The evangelical storytellers put an additional spin on this Haitian national story: Satan got the ball rolling by instituting the French slave system. Slavery was the original sin in Haiti, so terrible it created “welcome mats” for more sin and for demonic infestation. The Haitian revolutionaries had no choice but to do business with the devil as a response to his demonic system. Haitians today are burdened with the legacy of spiritual problems that stem from the root spiritual sin of slavery. (But aren’t most Haitians Catholic? Shouldn’t that count as Christianization? For many evangelicals, Roman Catholicism is also a demonic stronghold.) The answer, of course, is to convert Haitians to be born again and “win territory” for Jesus.
McAlister then notes:
Robertson is in the religion business and he is just doing what religion does. Religion’s most practical task is to make sense out of chaos. Religion is in the business of imagining a cosmic order that governs reality and discerns the unseen forces that cause things to be the way they are. Fundamentalists like Robertson see the devil causing mischief in a land where he has gained control. Social scientists cast the unseen forces as political and economic. A big difference in viewpoint hinges on what humans can do to make positive change. For evangelicals, God has a plan and we cannot intervene in it ultimately working out. For social scientists, we can make humane policies, fair trade deals, city planning and environmentally sustainable infrastructures.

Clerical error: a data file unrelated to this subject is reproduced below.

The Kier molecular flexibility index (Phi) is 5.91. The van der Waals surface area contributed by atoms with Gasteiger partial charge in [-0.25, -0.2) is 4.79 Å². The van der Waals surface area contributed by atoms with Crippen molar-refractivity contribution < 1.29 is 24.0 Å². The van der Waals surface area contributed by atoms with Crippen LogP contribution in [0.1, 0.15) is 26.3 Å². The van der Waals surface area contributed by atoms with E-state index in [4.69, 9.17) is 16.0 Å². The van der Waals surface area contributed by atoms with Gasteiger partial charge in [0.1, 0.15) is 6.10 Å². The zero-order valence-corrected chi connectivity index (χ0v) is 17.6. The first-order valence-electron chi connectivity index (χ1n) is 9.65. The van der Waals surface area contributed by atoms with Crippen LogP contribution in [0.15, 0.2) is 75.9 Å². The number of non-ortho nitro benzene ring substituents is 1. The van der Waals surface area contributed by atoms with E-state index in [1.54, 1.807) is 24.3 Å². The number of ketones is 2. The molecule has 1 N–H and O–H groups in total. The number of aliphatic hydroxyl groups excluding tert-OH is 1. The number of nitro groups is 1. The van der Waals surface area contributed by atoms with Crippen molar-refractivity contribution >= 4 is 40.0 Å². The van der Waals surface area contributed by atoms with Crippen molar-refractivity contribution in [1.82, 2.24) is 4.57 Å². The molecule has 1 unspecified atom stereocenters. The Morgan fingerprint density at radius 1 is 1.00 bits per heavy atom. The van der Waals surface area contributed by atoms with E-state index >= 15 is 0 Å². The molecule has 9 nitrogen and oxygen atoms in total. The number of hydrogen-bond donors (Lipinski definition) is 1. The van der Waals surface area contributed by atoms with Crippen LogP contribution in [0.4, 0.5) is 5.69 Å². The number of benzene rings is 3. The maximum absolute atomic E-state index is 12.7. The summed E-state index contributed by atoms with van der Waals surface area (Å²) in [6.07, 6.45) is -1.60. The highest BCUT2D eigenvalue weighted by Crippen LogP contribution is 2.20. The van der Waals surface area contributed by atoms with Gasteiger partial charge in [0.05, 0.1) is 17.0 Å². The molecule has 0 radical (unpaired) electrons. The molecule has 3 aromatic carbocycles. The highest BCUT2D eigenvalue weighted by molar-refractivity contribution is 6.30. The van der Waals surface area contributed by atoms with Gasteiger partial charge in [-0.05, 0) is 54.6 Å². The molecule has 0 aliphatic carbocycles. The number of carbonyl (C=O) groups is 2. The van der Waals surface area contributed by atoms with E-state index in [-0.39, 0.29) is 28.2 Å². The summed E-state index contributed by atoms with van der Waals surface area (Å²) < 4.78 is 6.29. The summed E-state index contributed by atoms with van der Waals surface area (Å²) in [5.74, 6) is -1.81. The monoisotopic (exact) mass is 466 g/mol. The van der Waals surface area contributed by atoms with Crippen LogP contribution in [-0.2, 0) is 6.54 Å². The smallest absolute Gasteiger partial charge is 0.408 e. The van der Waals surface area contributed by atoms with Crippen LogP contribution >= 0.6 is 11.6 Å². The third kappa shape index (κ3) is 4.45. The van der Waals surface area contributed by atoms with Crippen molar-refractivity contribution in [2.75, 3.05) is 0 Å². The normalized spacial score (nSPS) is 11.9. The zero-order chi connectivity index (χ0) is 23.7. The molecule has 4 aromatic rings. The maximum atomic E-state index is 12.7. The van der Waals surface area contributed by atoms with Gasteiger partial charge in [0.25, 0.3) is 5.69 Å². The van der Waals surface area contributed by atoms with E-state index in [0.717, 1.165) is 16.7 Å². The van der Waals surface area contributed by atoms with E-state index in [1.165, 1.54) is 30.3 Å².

Voodoo’s View of the Quake
The next day, McAlister put up an essay for Newsweek laying out an explanation for the earthquake from a Vodou spiritualist perspective:
My friend and colleague, the artist, educator, and priest of the spirits, Erol Josué, has been praying and crying in Brooklyn. Through Twitter, Facebook, and his cell phone he has learned of at least twenty dead friends in several Port-au-Prince congregations…
For Erol Josué, the earthquake was mother nature, the land of Haiti, rising up to defend herself against the erosion, deforestation, and environmental devastation that have been ongoing for the last few decades. “Everybody was smashed to the ground,” said Erol. “Rich and poor. But look how symbolic this is. The Palace is smashed, the legislative building, the tax office, and the Cathedral. The country is crushed. We are all on our knees.” This Vodou priest is not speaking about divine retribution, as has Pat Robertson. God is not punishing us for disobedience. Erol is speaking about a giant natural rebalancing act, a reaction against human dealings with the ecosystem….